(1) The facts that led to this reference under Sec. 66 of the Indian Income-tax Act of 1922 are within a narrow compass, and they can be put down briefly.
(2) The assessment year is 1942-43 and for accounting year ending on 12-4-1942. The assessee S. N. A. A. S. A. Annamalai Chettiar, executor to the estate of the late S. M. A. S. Chockalingam Chettiar of Karaikudi, carried on extensive money lending business sin India and abroad. In the course of the money lending business properties were taken over in settlement of debts as and when occasion arose. During the second World War, on account of Japanese bombing, properties of the assessee thus acquired in Malaya suffered damage. We are concerned in this reference with losses suffered during such bombing in December 1941, estimated at Rs. 1,93,750. It is common ground that this bombing in December 1941, estimated at Rs. 1,93,750. It is common ground that this bombing in December 1941 fell within the accounting year. When the assessee claimed that these losses should be deducted under S. 10(2) of the Income-tax Act, the department held that the losses in question represented capital assets and, therefore, would not be an allowable deduction.
When the assessee appealed to the tribunal it held that the loss was of the stock-in-trade of the money lending business, but such loss suffered owing to enemy action, was not a risk incidental to the carrying on of the business, in accordance with the ratio of the decision of the Supreme Court in Badridas Daga v. Commissioner of Income-tax, : 34ITR10(SC) . The Tribunal upheld the decision of the Appellate Assistant Commissioner, and held that the loss was not a permissible deduction under Sec. 10(2) of the Act. On this finding the Tribunal has submitted to this Court for decision, the following question.
'Whether on the facts and circumstances of the case, the loss of Rs. 1,93,750 was an allowable deduction under Sec. 10 of the Indian Income-tax Act'.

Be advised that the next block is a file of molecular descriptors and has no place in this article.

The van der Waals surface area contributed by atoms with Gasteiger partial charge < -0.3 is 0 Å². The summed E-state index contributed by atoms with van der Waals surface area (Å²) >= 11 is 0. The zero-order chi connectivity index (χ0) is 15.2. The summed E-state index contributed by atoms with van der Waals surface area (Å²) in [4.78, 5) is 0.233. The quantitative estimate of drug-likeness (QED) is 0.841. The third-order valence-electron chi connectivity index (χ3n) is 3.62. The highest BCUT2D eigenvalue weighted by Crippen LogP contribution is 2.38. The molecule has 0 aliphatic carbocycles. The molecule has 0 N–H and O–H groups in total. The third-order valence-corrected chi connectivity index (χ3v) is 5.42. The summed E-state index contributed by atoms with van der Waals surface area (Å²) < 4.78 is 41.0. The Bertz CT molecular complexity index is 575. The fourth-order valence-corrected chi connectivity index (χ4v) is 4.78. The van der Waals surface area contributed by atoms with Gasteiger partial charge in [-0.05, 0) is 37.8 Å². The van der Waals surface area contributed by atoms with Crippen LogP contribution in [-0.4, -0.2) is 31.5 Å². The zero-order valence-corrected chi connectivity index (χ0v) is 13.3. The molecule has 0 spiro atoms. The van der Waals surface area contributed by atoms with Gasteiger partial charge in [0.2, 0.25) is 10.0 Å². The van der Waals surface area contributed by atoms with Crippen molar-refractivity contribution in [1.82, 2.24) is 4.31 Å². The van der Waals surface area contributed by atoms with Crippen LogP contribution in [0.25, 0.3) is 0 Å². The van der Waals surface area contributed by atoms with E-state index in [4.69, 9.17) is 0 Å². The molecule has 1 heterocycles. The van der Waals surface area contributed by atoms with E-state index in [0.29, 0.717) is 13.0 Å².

Under Sec. 10(1) of the Income-tax Act, the tax shall be payable by an assessee under the head 'Profits and gains of business, profession or vocation' in respect of the profits or gains of any business, profession or vocation carried on by him. Sub-sec (2) and (3) of Section 10 make provision for making certain statutory allowances before the computation of profits or gains. Sub-secs. (4) and (5) amplify the scope of allowances permissible under the above sub-sections. But the term 'business losses' does not find specific mention in this section. But, though they fell outside the purview of any o the clauses of sub-sec. (2) of Sec. 10, they are allowable on ordinary commercial principles of computing profits; provided the losses are of a non-capital nature and they are not merely connected with a trade but are really incidental to the trade itself.
(3) It appears to us, on a careful consideration of the arguments as well as of the authorities cited at the Bar, that the authorities below have misdirected themselves by dealing with the question of what is essentially destruction of stock-in-trade, as a business loss, to which the tests mentioned above should be applicable before they could be allowed as a deduction. on the other hand, in dealing with such a question, namely, destruction of stock-in-trade, other than money, the more proper way is not to deal with it from the point of view of loss incidental to the business. In fact such destruction of stock-in-trade or trading assets, gets reflected in the accounting procedure adopted by the assessee, not as a loss per se incidental to the trade, but as the basis of the computation of profit sand gains. In that procedure, the well known accounting practice is to show opening stock and expenditure in one column and receipts and closing stock in another column.